Stakes are high for leaders when it comes down to deciding where to draw the line on what data can be gathered from corporate devices. Smart apps installed with IT’s blessings to facilitate productivity require the user to input personally identifiable information so they can function. Increasingly, these apps are gathering more information than is easily apparent, enticing the user to relax the default (more restrictive) permissions and grant greater access to data. They then create a false intimacy with the employee using the more personal data.
To blur that line even further, employees often conduct business on their personal devices, some of which may be jailbroken and onto which they’ve downloaded all kinds of unapproved smart apps that co-exist with their business-approved and connected apps. These unvetted apps may have the ability to use machine learning to detect PINs and steal contact lists, documents, images, and other sensitive corporate IP.
The operating system manufacturers aren’t helping. A ScienceNews Magazine article reports that Android has not integrated proposed sensor safeguards into their operating system because its security team is looking for a protocol that strikes the right balance between policing access for nefarious apps and restricting functions of trustworthy apps. It says that a new security system could also run the risk of breaking legitimate apps.
An AppleInsider article cites a study on Apple’s Differential Privacy technology by five researchers from the University of Southern California, Indiana University, and Tsinghua University. It says that “It doesn't go far enough to protect personal information.” It goes on to suggest that "privacy loss parameters" still allow too much specific data to slip through.
Highlighted by Wired Magazine, the study concludes both macOS and iOS 10 have issues. iOS is believed to be more problematic. It also reports that Apple does not disclose its loss parameter, aka its epsilon. This means that Apple could be arbitrarily changing it without being detected. One of the researchers, USC professor Aleksandra Korolova says, “Apple’s privacy loss parameters exceed the levels typically considered acceptable by the differential privacy research community.”
To be fair, both the Android and Apple app stores are vigilant in trying to prevent malicious apps from proliferating on their stores. Google discovered and disarmed a dangerous spyware app, Lipizzan, last year and continues to surveil Google Play for similar threats. Apple has also updated the App Store guidelines with new rules and revised some existing ones related to data security and cryptocurrency. The biggest change is guideline 2.3.12. It states that app developers must now “clearly describe new features and product changes” in the “What’s New” section of any app update. This is all good, provided that users read the section and set permissions accordingly and developers follow the rules.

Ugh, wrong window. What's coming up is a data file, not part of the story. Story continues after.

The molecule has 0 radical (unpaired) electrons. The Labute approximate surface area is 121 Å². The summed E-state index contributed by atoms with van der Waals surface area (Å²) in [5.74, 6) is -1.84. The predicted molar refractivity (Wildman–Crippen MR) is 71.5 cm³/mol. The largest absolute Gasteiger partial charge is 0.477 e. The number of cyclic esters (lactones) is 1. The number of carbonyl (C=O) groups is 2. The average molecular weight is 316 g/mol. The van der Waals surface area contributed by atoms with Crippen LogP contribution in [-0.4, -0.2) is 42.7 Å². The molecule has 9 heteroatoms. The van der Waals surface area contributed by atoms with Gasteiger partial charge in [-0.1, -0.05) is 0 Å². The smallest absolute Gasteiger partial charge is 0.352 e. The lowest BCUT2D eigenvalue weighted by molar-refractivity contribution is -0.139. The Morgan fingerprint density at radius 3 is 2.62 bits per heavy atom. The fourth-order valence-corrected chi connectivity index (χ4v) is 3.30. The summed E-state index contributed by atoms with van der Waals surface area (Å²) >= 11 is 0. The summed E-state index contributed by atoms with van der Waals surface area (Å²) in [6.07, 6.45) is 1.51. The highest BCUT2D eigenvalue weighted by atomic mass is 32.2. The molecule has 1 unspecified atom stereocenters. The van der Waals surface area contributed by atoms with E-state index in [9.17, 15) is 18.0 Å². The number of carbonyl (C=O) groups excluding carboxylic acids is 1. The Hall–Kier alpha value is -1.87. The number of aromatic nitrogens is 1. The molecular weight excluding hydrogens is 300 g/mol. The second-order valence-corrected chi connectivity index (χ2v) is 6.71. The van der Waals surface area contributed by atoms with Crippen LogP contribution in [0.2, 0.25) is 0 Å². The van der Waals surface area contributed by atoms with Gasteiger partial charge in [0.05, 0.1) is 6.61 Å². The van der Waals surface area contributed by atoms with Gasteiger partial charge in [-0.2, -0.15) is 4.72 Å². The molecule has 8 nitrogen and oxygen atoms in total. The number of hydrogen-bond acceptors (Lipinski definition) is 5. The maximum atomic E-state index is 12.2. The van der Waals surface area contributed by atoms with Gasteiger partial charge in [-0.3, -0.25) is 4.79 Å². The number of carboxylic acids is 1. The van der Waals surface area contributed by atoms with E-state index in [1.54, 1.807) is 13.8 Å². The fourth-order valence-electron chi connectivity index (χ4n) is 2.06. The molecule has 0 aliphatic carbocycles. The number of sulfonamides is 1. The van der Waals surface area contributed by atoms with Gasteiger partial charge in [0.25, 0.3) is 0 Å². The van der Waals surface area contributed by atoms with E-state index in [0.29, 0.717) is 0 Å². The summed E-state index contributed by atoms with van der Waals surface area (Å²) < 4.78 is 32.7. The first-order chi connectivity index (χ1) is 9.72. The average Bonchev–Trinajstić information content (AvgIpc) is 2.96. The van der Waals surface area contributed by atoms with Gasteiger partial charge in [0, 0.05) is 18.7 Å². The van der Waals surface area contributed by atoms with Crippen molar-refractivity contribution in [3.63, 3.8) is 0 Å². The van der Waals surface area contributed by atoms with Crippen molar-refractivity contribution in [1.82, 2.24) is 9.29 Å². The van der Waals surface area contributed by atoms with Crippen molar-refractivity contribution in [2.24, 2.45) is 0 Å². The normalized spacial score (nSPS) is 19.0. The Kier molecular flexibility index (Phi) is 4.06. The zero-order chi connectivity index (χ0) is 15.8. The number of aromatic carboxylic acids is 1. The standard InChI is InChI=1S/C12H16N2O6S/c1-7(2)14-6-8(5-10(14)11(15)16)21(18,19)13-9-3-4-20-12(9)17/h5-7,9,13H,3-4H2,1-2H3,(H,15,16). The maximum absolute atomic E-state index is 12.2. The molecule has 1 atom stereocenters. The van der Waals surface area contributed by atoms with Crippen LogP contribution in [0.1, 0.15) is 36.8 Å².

This leads to the question of what can be done to prevent breaches. An article on CSO Online suggests that most of the time, users will choose convenience over security. This complacency can lead to inadvertent backdoors being opened to snoopy apps. The article offers IT suggestions to simplify usage that cut through security red tape without sacrificing actual security.
There are also some apps and systems being developed that monitor and report unusual sensor behavior that organizations will be able to implement in the near future. For example, the DEEProtect system prevents raw sensor data an app tries to access from being accessed and strips it down to only the features needed to make user-approved inferences. Developed by Supriyo Chakraborty, a privacy and security researcher at IBM, the system allows users to specify preferences about what apps should be allowed to do with sensor data.
At 2017 USENIX Security Symposium, Selcuk Uluagac, an electrical and computer engineer at Florida International University in Miami, and colleagues proposed a system called 6thSense. Users train it to learn their phone’s normal sensor behavior like calling, web browsing, and driving. 6thSense continually checks the phone’s sensor activity against these learned behaviors. If it spots something unusual, like the motion sensors gathering data when a user is motionless, it alerts the user who can see if a recently downloaded app is conducting the data harvest and then delete the app. The team recently tested the system against three sensor-based threats: (1) a malicious app that can be triggered via a sensor (e.g., light), (2) a malicious app that can leak information via a sensor, and (3) a malicious app that can steal data using sensors. They discovered it defeated 96 percent of the malicious sensor operations.